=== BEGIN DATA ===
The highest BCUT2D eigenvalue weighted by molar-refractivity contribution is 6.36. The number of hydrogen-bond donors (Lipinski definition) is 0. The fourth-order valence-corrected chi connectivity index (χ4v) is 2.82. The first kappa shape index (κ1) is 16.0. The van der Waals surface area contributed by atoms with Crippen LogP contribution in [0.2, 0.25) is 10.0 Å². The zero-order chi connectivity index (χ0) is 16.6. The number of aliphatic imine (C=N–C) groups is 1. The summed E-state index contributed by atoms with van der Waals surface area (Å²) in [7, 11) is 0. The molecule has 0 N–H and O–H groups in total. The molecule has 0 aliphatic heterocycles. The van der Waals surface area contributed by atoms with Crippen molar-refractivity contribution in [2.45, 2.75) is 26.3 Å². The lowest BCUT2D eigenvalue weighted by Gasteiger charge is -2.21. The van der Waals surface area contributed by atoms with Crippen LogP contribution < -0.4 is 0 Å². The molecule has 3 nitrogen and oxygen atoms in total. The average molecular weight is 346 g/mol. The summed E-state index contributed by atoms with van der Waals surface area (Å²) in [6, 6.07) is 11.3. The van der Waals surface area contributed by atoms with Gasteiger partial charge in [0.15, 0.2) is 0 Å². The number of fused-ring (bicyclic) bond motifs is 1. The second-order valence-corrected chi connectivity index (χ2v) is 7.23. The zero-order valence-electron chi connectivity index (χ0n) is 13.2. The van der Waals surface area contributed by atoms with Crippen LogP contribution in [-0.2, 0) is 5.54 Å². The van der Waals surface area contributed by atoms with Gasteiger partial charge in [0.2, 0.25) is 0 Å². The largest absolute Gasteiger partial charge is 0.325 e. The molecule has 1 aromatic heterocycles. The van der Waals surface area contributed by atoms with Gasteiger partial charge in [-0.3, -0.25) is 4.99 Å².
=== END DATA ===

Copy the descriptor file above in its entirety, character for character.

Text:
The highest BCUT2D eigenvalue weighted by molar-refractivity contribution is 6.36. The number of hydrogen-bond donors (Lipinski definition) is 0. The fourth-order valence-corrected chi connectivity index (χ4v) is 2.82. The first kappa shape index (κ1) is 16.0. The van der Waals surface area contributed by atoms with Crippen LogP contribution in [0.2, 0.25) is 10.0 Å². The zero-order chi connectivity index (χ0) is 16.6. The number of aliphatic imine (C=N–C) groups is 1. The summed E-state index contributed by atoms with van der Waals surface area (Å²) in [7, 11) is 0. The molecule has 0 N–H and O–H groups in total. The molecule has 0 aliphatic heterocycles. The van der Waals surface area contributed by atoms with Crippen molar-refractivity contribution in [2.45, 2.75) is 26.3 Å². The lowest BCUT2D eigenvalue weighted by Gasteiger charge is -2.21. The van der Waals surface area contributed by atoms with Crippen LogP contribution < -0.4 is 0 Å². The molecule has 3 nitrogen and oxygen atoms in total. The average molecular weight is 346 g/mol. The summed E-state index contributed by atoms with van der Waals surface area (Å²) in [6, 6.07) is 11.3. The van der Waals surface area contributed by atoms with Gasteiger partial charge in [0.15, 0.2) is 0 Å². The number of fused-ring (bicyclic) bond motifs is 1. The second-order valence-corrected chi connectivity index (χ2v) is 7.23. The zero-order valence-electron chi connectivity index (χ0n) is 13.2. The van der Waals surface area contributed by atoms with Crippen LogP contribution in [-0.2, 0) is 5.54 Å². The van der Waals surface area contributed by atoms with Gasteiger partial charge in [0.2, 0.25) is 0 Å². The largest absolute Gasteiger partial charge is 0.325 e. The molecule has 1 aromatic heterocycles. The van der Waals surface area contributed by atoms with Gasteiger partial charge in [-0.3, -0.25) is 4.99 Å².